Balkan Imams and religious organizations wage an online war against extremism.

August 1, 2017 11:26 amViews: 13

A report that was published on July 10, 2017 entitled “Balkan Imams Take Counter-Extremism Struggle Online” examines how Balkan imams have taken up a strong stance against terrorism and have committed to countering the ISIS online rhetoric in hopes of saving as many young Muslim hearts and minds.

Ever since dozens of self-proclaimed imams have been prosecuted for recruiting fighters, state-backed religious organizations have joined the online fight to educate and enlighten young Muslims and make sure they do not fall in the traps of terrorist groups like ISIS that are extremely active on social network pages and other online platforms.

A Belgrade mufti called Mustafa Jusufspahic is among the few religious leaders in Serbia who use social media to communicate with their followers. In a caption to a photo he posted on Twitter of him holding hands with a Catholic and an Orthodox Christian priest, Jusufspahic wrote, “God gave us to each other so we could know each other, not make war.” The Balkans have always been a melting pot of various religions, and until recently, most religious leaders used traditional ways to communicate their beliefs through sermons at their churches, synagogues, and mosques. Following the decision by authorities to detain self-proclaimed imams for spreading violence online and inciting terrorism, imams from official and state-approved Islamic communities have risen to the challenge and joined Facebook, Twitter, Instagram, and YouTube to get their messages across.

Another example is the Facebook page of the imam of Tanners Mosque in Tirana, Elvis Naci, who has become highly popular among Albanians. He uses his Facebook and Instagram accounts to communicate his moderate views with over half a million followers, among whom is the Albanian football star Lorik Cana, who often comments on Naci’s posts. Naci often takes to his accounts to call for peace and understanding among believers in the Balkans.

Ylly Gurra, a Tirana mufti and representative of the official Albanian Islamic Community to which Naci also belongs, says that imams who oversee religious life in Tirana and Albania in general have been advising their followers to stay away from informal mosques that are not recognized by the Islamic Community. Gurra warns against such mosques where radical clerics preach extremist interpretations of Islam, and he often uses social media to give counter-narrative arguments when Islam is incorrectly preached online.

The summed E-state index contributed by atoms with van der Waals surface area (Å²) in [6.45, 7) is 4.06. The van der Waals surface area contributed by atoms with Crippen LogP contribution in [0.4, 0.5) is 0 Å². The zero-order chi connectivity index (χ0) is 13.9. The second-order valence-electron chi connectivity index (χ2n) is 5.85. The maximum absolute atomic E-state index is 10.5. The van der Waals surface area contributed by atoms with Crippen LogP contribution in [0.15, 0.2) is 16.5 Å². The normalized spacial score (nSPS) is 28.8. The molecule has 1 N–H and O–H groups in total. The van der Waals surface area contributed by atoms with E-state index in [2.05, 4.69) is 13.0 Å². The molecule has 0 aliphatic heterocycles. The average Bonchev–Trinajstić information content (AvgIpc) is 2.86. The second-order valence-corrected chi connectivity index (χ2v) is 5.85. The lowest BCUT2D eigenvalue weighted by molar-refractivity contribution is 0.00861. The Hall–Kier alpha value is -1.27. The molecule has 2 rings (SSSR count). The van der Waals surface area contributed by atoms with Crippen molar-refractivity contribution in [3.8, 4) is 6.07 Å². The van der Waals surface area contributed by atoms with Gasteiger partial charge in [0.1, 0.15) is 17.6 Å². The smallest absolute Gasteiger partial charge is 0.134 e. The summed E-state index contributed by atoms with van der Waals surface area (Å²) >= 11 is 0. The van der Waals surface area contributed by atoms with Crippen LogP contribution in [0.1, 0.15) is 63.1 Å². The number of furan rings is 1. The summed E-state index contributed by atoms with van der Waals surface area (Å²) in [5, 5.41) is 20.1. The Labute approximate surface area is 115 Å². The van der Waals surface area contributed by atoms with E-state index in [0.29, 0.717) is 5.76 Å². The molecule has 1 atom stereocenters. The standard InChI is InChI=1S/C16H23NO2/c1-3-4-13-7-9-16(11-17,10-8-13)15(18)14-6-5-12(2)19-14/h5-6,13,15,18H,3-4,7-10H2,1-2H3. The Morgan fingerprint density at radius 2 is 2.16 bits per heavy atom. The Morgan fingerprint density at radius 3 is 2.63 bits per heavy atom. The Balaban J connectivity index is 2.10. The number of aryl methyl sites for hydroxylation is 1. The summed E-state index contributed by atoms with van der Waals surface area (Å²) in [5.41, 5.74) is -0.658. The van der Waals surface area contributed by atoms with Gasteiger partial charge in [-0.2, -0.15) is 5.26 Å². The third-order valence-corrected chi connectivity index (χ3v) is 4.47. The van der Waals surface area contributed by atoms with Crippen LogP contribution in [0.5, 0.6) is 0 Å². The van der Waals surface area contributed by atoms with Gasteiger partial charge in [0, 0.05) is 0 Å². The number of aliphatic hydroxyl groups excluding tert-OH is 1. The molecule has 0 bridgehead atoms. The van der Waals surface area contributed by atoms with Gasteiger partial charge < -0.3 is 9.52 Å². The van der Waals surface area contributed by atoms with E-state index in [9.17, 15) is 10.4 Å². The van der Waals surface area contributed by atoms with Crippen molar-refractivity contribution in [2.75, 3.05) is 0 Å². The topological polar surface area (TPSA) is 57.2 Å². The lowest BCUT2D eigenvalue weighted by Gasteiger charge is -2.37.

In neighboring Macedonia, the official Islamic community has in the past several years become much more active on social network pages in an attempt to confront and deter people with radical views that divert from moderate Islamic teachings. Its spokesperson Goni Vojnika told BIRN (Balkan Investigative Reporting Network) that an increasing number of Macedonian imams, including the head of the Islamic Community of Macedonia (IVZ), Sulejman Rexhepi, are taking to social network pages for this purpose. Vojnika said, “We are trying to explain to our believers that ISIS does not represent Islam and that the IVZ has always been against any conflicts or wars. Whenever we can, we are condemning terrorism and explaining that violence in the name of religion is not the right way”. Vojnika added that it is not rare for imams to participate in online chats when radical ideas are being propagated in order to try to deter or warn people from succumbing to such views.

Authorities in the Balkans are showing no tolerance or mercy and are prosecuting the so-called imams who abuse places of worship to radicalize youth and recruit them to join the ranks of ISIS in hotbeds of tension abroad. Four imams are currently in jail in Albania, Kosovo and Macedonia and are serving between seven to 18 years in prison for recruiting people and inciting terrorism. Albanian courts in May 2016 jailed imam Bujar Hysa for 18 years and his colleague Genci Balla for 17 years. Authorities in neighboring Kosovo arrested 14 imams in the summer of 2014. In Macedonia, Rexhep Memishi, an imam at two mosques in Skopje, was jailed for seven years in March 2016.

All those arrested and jailed represent a hardline and radical form of Islam. Three of them studied and lived for years in Saudi Arabia and other Middle Eastern countries. Shpend Kursani, a researcher at the Kosovar Center for Security Studies, a think-tank, told BIRN that the way they preach reflects their studies in countries like Saudi Arabia.

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